OSCE summit: the mountain gives birth to a mouse
The end of the 1, 2 December OSCE summit looked a farce: journalists and other observers hanging out from 1 PM, the scheduled end time, till midnight for the ‘Astana commemorative declaration’ to be presented. At last the mountain had given birth to a mouse… Better than nothing? Probably yes.
It seemed the Kazakh chairmanship had underestimated the difficulty of getting consensus on the ‘frozen’ conflicts of the south Caucasus. It was good that at least on one other heritage of the dissolution of the Soviet Union, nuclear disarmament, some progress could be made, with the Belarus announcement of giving up highly enriched uranium stocks.
NGOs that at their parallel conference had appealed for more intense OSCE involvement with human dimension issues promarily in the post-Soviet space, were naturally unsatisfied. They have their agenda now for the coming years.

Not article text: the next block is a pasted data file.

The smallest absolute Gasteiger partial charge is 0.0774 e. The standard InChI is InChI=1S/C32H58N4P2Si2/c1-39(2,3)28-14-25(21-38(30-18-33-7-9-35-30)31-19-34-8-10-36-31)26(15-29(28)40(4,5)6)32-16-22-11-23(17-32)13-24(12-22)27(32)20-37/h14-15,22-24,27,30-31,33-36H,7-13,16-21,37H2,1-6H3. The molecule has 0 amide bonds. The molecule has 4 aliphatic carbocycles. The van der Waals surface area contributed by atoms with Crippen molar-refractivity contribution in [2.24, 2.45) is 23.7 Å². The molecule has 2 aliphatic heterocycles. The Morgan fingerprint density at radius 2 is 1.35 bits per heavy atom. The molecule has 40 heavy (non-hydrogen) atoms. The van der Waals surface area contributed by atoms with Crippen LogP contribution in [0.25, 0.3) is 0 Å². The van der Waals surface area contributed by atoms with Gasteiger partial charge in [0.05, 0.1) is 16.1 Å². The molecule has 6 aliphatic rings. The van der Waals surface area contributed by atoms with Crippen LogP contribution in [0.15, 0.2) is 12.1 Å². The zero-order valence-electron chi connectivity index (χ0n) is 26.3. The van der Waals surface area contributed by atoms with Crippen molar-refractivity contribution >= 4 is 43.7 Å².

And the coming Chairmanships have their agenda as well, for the OSCE to remain relevant. Progress on the frozen conflicts will have to be shown. Increased engagement in Central Asia will have to result in real stability through better minority policies and more respect for the rule of law. Human dimension work generally will have to be strengthened. Can increased engagement of civil society with the OSCE, as proposed by the parallel conference, be of assistance here?